Close by, luggage dropped by people as they fled had been piled up on the area outside the station, apparently tagged as evidence. The heavy security presence included plainclothes officers with earpieces as well as police with machine guns and on motorbikes. Police vehicles lined the road.

AP reported police were rounding up members of the city's small Uighur community, thought to number at most several dozen, for questioning about the attack. "How do we know them?" said a Uighur man who gave only his first name, Akpar. "We could not tell if the assailants were Uighurs as they were all dressed in black. We did not like the attack either."

Mr Zhang, a businessman who was in Kunming for work, told the Guardian he was at a nearby hotel when a woman ran out of the station waiting area screaming that a crazy person was stabbing people. "Then people began to scatter, running in all directions – over 100 people," he said. "A man was stabbed and fell down and got up again."

Sixteen-year-old student Qiao Yunao told Associated Press she saw people crying out and running before an attacker cut a man's neck. "I was freaking out, and ran to a fast food store, and many people were running in there to take refuge," she said via the Sina Weibo microblog. "I saw two attackers, both men, one with a watermelon knife and the other with a fruit knife. They were running and chopping whoever they could."

Mr Wang, who works at a convenience store close to the station, said he saw police chasing a crowd of people to the street corner. "I heard gunshots and saw a man collapse. I couldn't watch after that. The police rounded up people and put them on a bus."

Security in Beijing had already been tightened because the annual session of China's largely rubber-stamp parliament opens in the capital on Wednesday, with another political meeting taking place on Monday. Officials have been particularly anxious about the safety of the capital since a car ploughed into tourists in Tiananmen Square, its political heart, last October. Two pedestrians, the driver and two passengers died in an incident also blamed on extremists from Xinjiang.

At least 100 people have died in outbreaks of violence in the region in the last year. Last month, police killed eight people they said had attacked patrol cars in Xinjiang. In 2009, almost 200 died in vicious ethnic riots in its capital, Ürümqi.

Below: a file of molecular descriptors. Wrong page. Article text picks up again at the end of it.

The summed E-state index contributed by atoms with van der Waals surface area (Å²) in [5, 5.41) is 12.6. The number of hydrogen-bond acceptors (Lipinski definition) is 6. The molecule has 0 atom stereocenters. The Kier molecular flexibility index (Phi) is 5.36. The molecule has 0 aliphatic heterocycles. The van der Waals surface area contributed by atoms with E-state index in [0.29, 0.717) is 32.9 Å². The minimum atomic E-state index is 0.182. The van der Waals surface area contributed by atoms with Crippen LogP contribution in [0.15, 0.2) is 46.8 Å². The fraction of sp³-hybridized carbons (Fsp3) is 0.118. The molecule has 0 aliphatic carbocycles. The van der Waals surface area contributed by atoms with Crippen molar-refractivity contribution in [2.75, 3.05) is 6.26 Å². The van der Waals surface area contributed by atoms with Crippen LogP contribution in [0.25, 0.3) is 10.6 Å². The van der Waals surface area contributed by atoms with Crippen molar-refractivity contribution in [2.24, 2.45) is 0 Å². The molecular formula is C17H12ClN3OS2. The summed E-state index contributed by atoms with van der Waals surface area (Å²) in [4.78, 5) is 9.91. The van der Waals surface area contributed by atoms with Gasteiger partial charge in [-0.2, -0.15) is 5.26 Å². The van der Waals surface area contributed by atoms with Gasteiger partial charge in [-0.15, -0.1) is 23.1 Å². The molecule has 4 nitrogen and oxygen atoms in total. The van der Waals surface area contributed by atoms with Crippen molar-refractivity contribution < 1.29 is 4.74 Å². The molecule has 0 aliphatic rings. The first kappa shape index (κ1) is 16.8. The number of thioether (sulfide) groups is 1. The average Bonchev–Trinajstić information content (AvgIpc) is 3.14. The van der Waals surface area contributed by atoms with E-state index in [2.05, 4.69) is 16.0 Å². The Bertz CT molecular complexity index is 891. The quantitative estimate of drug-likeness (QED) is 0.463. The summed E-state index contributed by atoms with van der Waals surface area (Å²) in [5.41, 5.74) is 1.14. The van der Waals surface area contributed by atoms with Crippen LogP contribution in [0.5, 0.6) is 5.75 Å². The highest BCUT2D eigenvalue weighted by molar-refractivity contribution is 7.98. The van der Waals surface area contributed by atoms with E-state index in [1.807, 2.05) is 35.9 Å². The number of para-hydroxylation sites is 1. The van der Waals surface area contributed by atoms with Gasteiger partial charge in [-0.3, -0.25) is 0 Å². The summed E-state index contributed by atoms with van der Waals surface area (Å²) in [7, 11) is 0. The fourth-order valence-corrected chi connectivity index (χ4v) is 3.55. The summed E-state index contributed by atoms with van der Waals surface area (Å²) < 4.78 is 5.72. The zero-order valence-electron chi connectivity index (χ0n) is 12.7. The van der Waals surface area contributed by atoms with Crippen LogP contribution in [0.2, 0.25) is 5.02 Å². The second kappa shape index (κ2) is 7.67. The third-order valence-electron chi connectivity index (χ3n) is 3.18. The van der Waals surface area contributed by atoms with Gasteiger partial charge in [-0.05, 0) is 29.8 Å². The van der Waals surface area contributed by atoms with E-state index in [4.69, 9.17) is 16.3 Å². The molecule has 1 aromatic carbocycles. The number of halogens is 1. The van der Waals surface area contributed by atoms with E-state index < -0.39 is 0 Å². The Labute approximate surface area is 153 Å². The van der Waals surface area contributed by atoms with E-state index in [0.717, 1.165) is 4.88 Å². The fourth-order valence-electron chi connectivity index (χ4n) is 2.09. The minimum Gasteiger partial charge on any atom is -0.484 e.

Many in the region's Uighur ethnic minority chafe at Han Chinese migration and controls on their religion and culture, which they believe are eroding their way of life. But Kunming, the capital of Yunnan province, is hundreds of miles from Xinjiang. In July 2008, just before the Olympics, a Uighur separatist group claimed responsibility for two bus explosions in the city, but officials said there was no evidence of terrorism.

A commentary on the English website of the state newspaper Global Times described the attack as "China's 9/11", saying: "The latest attacks in Beijing and Kunming have clearly indicated a despicable trend that separatists are targeting civilians out of Xinjiang.

"It also showed a shift in their attack strategies from targeting symbols of the government, such as public security stations and police vehicles, to roadside civilians."

Xinhua quoted navy rear-admiral Yin Zhuo as saying: "The well planned attack was not an issue of [ethnicity] or religion, it was an issue of terrorism with links to terrorist forces out of the country."

Authorities have yet to reveal the identities of those captured, shot dead or on the run, or give evidence of their motivation."They are holding that back and I think they are doing that because of the danger of stoking Han nationalism and resentment. This fear and hatred runs quite deep," said James Leibold, senior lecturer in politics and Asian studies at La Trobe University.

"The default position of the government has always been to blame foreigners and never admit that ethnic relations in China might have serious problems."